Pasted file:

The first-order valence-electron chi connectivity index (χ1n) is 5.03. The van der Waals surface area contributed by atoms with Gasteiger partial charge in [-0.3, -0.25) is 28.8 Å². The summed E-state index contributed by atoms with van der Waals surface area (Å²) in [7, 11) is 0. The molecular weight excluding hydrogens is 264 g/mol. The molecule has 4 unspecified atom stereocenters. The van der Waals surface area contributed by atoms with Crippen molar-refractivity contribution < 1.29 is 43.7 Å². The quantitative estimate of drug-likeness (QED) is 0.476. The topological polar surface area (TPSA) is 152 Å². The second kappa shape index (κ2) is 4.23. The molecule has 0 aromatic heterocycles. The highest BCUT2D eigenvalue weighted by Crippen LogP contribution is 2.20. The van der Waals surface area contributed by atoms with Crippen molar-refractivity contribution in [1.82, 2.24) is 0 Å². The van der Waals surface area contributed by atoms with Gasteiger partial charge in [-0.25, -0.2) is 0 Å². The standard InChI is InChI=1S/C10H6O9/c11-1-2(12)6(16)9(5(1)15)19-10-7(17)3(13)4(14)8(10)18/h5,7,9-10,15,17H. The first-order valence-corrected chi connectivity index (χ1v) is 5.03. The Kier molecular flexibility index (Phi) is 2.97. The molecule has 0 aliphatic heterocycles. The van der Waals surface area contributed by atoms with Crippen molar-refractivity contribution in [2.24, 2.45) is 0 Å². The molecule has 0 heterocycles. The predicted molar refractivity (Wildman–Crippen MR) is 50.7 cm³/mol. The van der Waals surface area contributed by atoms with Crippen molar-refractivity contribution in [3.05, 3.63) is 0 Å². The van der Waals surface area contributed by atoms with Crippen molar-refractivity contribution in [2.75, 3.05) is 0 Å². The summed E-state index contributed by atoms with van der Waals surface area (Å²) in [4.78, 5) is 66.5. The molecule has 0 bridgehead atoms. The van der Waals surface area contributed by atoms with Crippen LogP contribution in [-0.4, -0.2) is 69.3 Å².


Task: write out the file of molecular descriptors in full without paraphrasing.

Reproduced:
The first-order valence-electron chi connectivity index (χ1n) is 5.03. The van der Waals surface area contributed by atoms with Gasteiger partial charge in [-0.3, -0.25) is 28.8 Å². The summed E-state index contributed by atoms with van der Waals surface area (Å²) in [7, 11) is 0. The molecular weight excluding hydrogens is 264 g/mol. The molecule has 4 unspecified atom stereocenters. The van der Waals surface area contributed by atoms with Crippen molar-refractivity contribution < 1.29 is 43.7 Å². The quantitative estimate of drug-likeness (QED) is 0.476. The topological polar surface area (TPSA) is 152 Å². The second kappa shape index (κ2) is 4.23. The molecule has 0 aromatic heterocycles. The highest BCUT2D eigenvalue weighted by Crippen LogP contribution is 2.20. The van der Waals surface area contributed by atoms with Crippen molar-refractivity contribution in [1.82, 2.24) is 0 Å². The van der Waals surface area contributed by atoms with Gasteiger partial charge in [-0.25, -0.2) is 0 Å². The standard InChI is InChI=1S/C10H6O9/c11-1-2(12)6(16)9(5(1)15)19-10-7(17)3(13)4(14)8(10)18/h5,7,9-10,15,17H. The first-order valence-corrected chi connectivity index (χ1v) is 5.03. The Kier molecular flexibility index (Phi) is 2.97. The molecule has 0 aliphatic heterocycles. The van der Waals surface area contributed by atoms with Crippen molar-refractivity contribution in [2.24, 2.45) is 0 Å². The molecule has 0 heterocycles. The predicted molar refractivity (Wildman–Crippen MR) is 50.7 cm³/mol. The van der Waals surface area contributed by atoms with Crippen molar-refractivity contribution in [3.05, 3.63) is 0 Å². The van der Waals surface area contributed by atoms with Crippen molar-refractivity contribution in [2.75, 3.05) is 0 Å². The summed E-state index contributed by atoms with van der Waals surface area (Å²) in [4.78, 5) is 66.5. The molecule has 0 bridgehead atoms. The van der Waals surface area contributed by atoms with Crippen LogP contribution in [-0.4, -0.2) is 69.3 Å².